What is the Canadian government doing to address Islamophobia?
Canada ratified the International Convention on the Elimination of All Forms of Racial Discrimination in 1970. In 1971, the introduction of the Canadian Multiculturalism Act aimed to preserve and enhance the cultural and racial diversity of Canadian society.Since 2015, the Trudeau government has made attempts to raise awareness of the problem of Islamophobia. The
[i] “Defining ‘Islamophobia.’” University of California, Berkely Center for Race and Gender. Accessed January 18, 2018.
[ii] Semati, Mehdi. “Islamophobia, Culture and Race in the Age of Empire.” Cultural Studies 24, no. 2, 2010. p. 256-275.
[iii] “Observations sur l’aperçu provisoire des grandes lignes du rapport déposé par le Canada auprès du Comité pour l’élimination de la discrimination raciale.” CJPME Foundation. March 2015, p. 2.
[iv] Said, Edward. “Orientalism”. 1978.
[v] “Terror Attacks Timeline.” Express. August 18, 2017.
[vi] Jahangir, Junaid. “Muslims Stand Against ISIS, Too.” The Huffington Post. August 27, 2014.
[vii] Shawn McCarthy. “Sizable minority says Canada is accepting too many refugees: poll.” The Globe and Mail. February 20, 2017.
[viii] “Open-door policy? Majority support government decision not to increase 2017 refugee targets.” Angus Reid Institute. February 20, 2017.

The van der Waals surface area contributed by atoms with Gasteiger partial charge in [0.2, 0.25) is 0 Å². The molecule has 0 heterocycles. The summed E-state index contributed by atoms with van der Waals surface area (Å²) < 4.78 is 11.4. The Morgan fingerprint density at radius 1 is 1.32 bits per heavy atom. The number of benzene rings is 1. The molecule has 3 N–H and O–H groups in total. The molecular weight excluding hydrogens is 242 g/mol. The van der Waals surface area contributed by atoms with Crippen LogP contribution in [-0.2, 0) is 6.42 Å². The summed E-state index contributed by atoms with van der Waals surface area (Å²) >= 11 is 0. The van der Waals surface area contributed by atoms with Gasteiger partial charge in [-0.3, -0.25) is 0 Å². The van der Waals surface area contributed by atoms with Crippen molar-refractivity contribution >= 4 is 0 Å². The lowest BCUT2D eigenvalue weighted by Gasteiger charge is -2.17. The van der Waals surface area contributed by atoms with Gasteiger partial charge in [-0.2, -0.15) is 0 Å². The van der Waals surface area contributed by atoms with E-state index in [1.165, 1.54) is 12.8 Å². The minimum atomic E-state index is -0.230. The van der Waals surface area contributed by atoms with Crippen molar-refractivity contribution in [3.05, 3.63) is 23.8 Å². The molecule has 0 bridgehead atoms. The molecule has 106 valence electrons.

[ix] “Hate crimes against Muslims in Canada up 60%, StatsCan reports.” CBC News. June 13, 2017.
[x] “What counts as a ‘hate crime’ in Canada?” CTV News. March 1, 2017..
[xi] “Projet de la loi n°60: Charte affirmant les valeurs de laïcité et de neutralité religieuse de l’État ainsi que d’égalité entre les femmes et les hommes et encadrant les demandes d’accommodement.” Assemblée nationale du Québec, présenté à la 40e législature, 1ere session.
[xii] “Quebec Judge Stays Controversial Face-Cover Law Bill 62.” Globe and Mail. December 1, 2017.
[xiii] “Couillard government concerned about rule forcing political candidates to remove head coverings.” CBC News. January 2, 2018.
[xiv] Rukavina, Stephen. “Michel Angers, Shawinigan mayor, explains decision to reject mosque.” CBC News Montreal. 13 February 2015.
[xv] Van Praet, Nicolas. “Religious tension in Quebec resurfaces over mayoral interference,” The Globe and Mail. 19 February 2015.
[xvi] “Rania El-Alloul hijab ruling draws complaint against Quebec judge,” CBC News on-line. 2 March 2015,
[xvii] “Police-reported hate crime in Canada – 2015”. Statistics Canada. June 13, 2017. Accessed January 18, 2018.
[xviii] “Notley condemns anti-Muslim posters at University of Calgary”. The Globe and Mail. October 4, 2016.
[xix] “After mosque attack, calls to clean up Quebec City’s radio waves.” CBC News. February 3, 2017.
[xx] “Des membres de la meute et de storm alliance manifestent sur la Colline du Parlement.” Radio-Canada. February 19, 2018.
[xxi] “Calgary mosque vandalized for second time in a week”. CBC News. October 16, 2016.
[xxii] “Islamophobia hotline to help victims launched by B.C. legal groups.” Globe and Mail. March 27, 2017.
[xxiii] “Quebec City Muslims alarmed by increasingly public displays of racism one year after mosque shooting”. CBC News. January 21, 2018.